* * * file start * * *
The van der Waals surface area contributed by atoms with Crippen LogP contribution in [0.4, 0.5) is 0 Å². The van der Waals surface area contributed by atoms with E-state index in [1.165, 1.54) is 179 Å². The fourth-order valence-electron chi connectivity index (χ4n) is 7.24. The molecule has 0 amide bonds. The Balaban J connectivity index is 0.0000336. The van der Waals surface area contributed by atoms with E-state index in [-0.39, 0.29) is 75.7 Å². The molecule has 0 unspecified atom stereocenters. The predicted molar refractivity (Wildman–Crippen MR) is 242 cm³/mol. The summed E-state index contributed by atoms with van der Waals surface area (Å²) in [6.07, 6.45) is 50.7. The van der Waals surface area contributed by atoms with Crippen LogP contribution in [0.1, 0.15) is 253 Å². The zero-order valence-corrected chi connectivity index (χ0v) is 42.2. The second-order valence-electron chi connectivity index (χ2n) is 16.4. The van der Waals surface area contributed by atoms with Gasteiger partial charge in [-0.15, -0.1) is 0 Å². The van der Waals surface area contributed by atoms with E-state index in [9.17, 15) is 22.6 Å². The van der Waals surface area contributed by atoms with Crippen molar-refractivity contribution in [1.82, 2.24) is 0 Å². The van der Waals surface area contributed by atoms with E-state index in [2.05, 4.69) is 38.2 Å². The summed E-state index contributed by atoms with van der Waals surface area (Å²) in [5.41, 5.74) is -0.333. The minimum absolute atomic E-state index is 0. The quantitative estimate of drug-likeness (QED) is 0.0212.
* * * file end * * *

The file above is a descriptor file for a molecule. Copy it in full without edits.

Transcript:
The van der Waals surface area contributed by atoms with Crippen LogP contribution in [0.4, 0.5) is 0 Å². The van der Waals surface area contributed by atoms with E-state index in [1.165, 1.54) is 179 Å². The fourth-order valence-electron chi connectivity index (χ4n) is 7.24. The molecule has 0 amide bonds. The Balaban J connectivity index is 0.0000336. The van der Waals surface area contributed by atoms with E-state index in [-0.39, 0.29) is 75.7 Å². The molecule has 0 unspecified atom stereocenters. The predicted molar refractivity (Wildman–Crippen MR) is 242 cm³/mol. The summed E-state index contributed by atoms with van der Waals surface area (Å²) in [6.07, 6.45) is 50.7. The van der Waals surface area contributed by atoms with Crippen LogP contribution in [0.1, 0.15) is 253 Å². The zero-order valence-corrected chi connectivity index (χ0v) is 42.2. The second-order valence-electron chi connectivity index (χ2n) is 16.4. The van der Waals surface area contributed by atoms with Gasteiger partial charge in [-0.15, -0.1) is 0 Å². The van der Waals surface area contributed by atoms with E-state index in [9.17, 15) is 22.6 Å². The van der Waals surface area contributed by atoms with Crippen molar-refractivity contribution in [1.82, 2.24) is 0 Å². The van der Waals surface area contributed by atoms with E-state index in [2.05, 4.69) is 38.2 Å². The summed E-state index contributed by atoms with van der Waals surface area (Å²) in [5.41, 5.74) is -0.333. The minimum absolute atomic E-state index is 0. The quantitative estimate of drug-likeness (QED) is 0.0212.